Malta in the 2024 European Championship Qualifiers – do they have any chances to win something? 

Preparations for the UEFA Euro 2024 tournament set for Germany are already underway as the draws for the qualifiers were made last weekend ahead of the start in March 2023.  

As always there are the regular qualification candidates as well as a handful of nations looking to gate-crash the 24-nation party. Then there is a long list of minnow nations who have never qualified for a major tournament, these sides tend to be the whipping boys of the qualifying series. 

Depending on data from bookmakers, this article evaluates the chances of one of such nations in Malta.

The Malta national team will face defending champions Italy and finalists England in the 2024 European Championship qualifiers in what promises to be a football bonanza for local fans.

Having missed out on promotion in the UEFA Nations League following a 2-1 defeat to Estonia, Malta are faced with an uphill challenge against arguably the two most popular national teams in the country as well as Ukraine and North Macedonia, in Group C.

Malta FA president Bjorn Vassallo is excited for their qualifying group, and is looking forward to the historical ties against two of the best teams in Europe.  

“This is, without doubt, an historic draw for the Maltese national team,” 

“The fact that our national team has been drawn to face Italy and England, two teams who enjoy a high pedigree in international football, inevitably provides us with a very tough draw from a sporting aspect.”

A friendly match against Ireland has been scheduled in November ahead of the start of their Euro 2024 qualifying campaign which sees them take on North Macedonia on March 23, before hosting neighbours Italy three days later. 

Yet the FA has some unwelcome distractions to sort out before then as the future of head coach Devis Mangia is unresolved after he was suspended for alleged improper conduct against two national team players. His assistant Davide Mazzotta has been placed in caretaker charge. 

Malta have appeared in every qualifying series for the EUROs and FIFA World Cup since 1964 and 1974 respectively but have never made it to any major international tournament. Their best performance so far in a qualifying campaign came in the form of a single win (versus Hungary) and two draws (against Moldova and Turkey) from 12 games in the lead-up to EURO 2008 in Austria/Switzerland and once again, a win (over Cyprus) and two draws (against Slovakia and Cyprus) in the 2022 FIFA World Cup qualifiers. 

The Knights of Malta have a reputation as one of Europe’s weakest teams but despite their fortunes having increased in recent years, they still do not have enough to get past the mighty England and Italy in qualifying.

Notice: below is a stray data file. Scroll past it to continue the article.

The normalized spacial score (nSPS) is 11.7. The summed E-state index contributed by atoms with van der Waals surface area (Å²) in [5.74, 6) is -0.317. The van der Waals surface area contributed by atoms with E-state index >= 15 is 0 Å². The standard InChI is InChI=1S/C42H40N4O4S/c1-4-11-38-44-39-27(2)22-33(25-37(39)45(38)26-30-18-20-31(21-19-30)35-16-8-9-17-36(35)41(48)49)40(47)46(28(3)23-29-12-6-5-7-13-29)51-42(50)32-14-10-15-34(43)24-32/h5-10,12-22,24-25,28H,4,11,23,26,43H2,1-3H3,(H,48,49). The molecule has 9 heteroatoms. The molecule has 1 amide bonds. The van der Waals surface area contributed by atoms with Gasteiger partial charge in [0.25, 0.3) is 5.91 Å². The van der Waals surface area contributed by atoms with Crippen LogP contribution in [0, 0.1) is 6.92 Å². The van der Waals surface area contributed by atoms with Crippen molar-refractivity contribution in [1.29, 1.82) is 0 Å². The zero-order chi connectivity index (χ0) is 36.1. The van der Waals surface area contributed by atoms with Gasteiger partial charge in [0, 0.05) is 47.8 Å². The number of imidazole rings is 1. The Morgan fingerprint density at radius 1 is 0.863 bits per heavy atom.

Malta’s first competitive meeting with Italy ended in a 2-0 defeat in the 1988 European Championship qualifiers on December 6, 1986, before suffering another 5-0 thrashing in the return leg. They were once again drawn together for the Euro 2016 qualifiers but battled to a pair of respectable 1-0 losses.

On the other hand, Malta have faced the Three Lions only once in the European Championship qualifiers, losing 1-0 and 5-0 in 1971. They were drawn against each other thirty five years later in the 2018 World Cup qualifiers when England asserted their supremacy by winning 2-0 at Wembley Stadium before cruising to a 4-0 win in Malta. 

Malta is currently ranked 168th in the world by FIFA but are undoubtedly on the up after recording their first-ever UEFA Nations League win 1–0 against Latvia on October 13, 2020. Malta have won four more times since against Cyprus, Andorra and San Marino (twice) to take them to 11 all-time competitive wins.

Tactical setup and current form

They usually lineup in a solid 3-4-3 shape and have developed a key habit of scoring in the second half as they beat Israel 2-1 last time out in a friendly which was turned around in the final six minutes of the game. 

Pertinently, four of Malta’s five wins in 2022 arrived in the home comforts of the Ta’ Qali National Stadium and making their home a fortress is a brilliant way to develop as a team. 

Seeing a way past a tough qualifying group is unlikely but for a team such as the Maltese, steady growth as a respected footballing force is a step-by-step process.

To oversee an unprecedented qualification, Malta will have to consistently churn out results in the qualifying group as well as their Nations League engagements to stand a chance. 

Doing so might just make it 17th time lucky for the Reds in European Championship finals.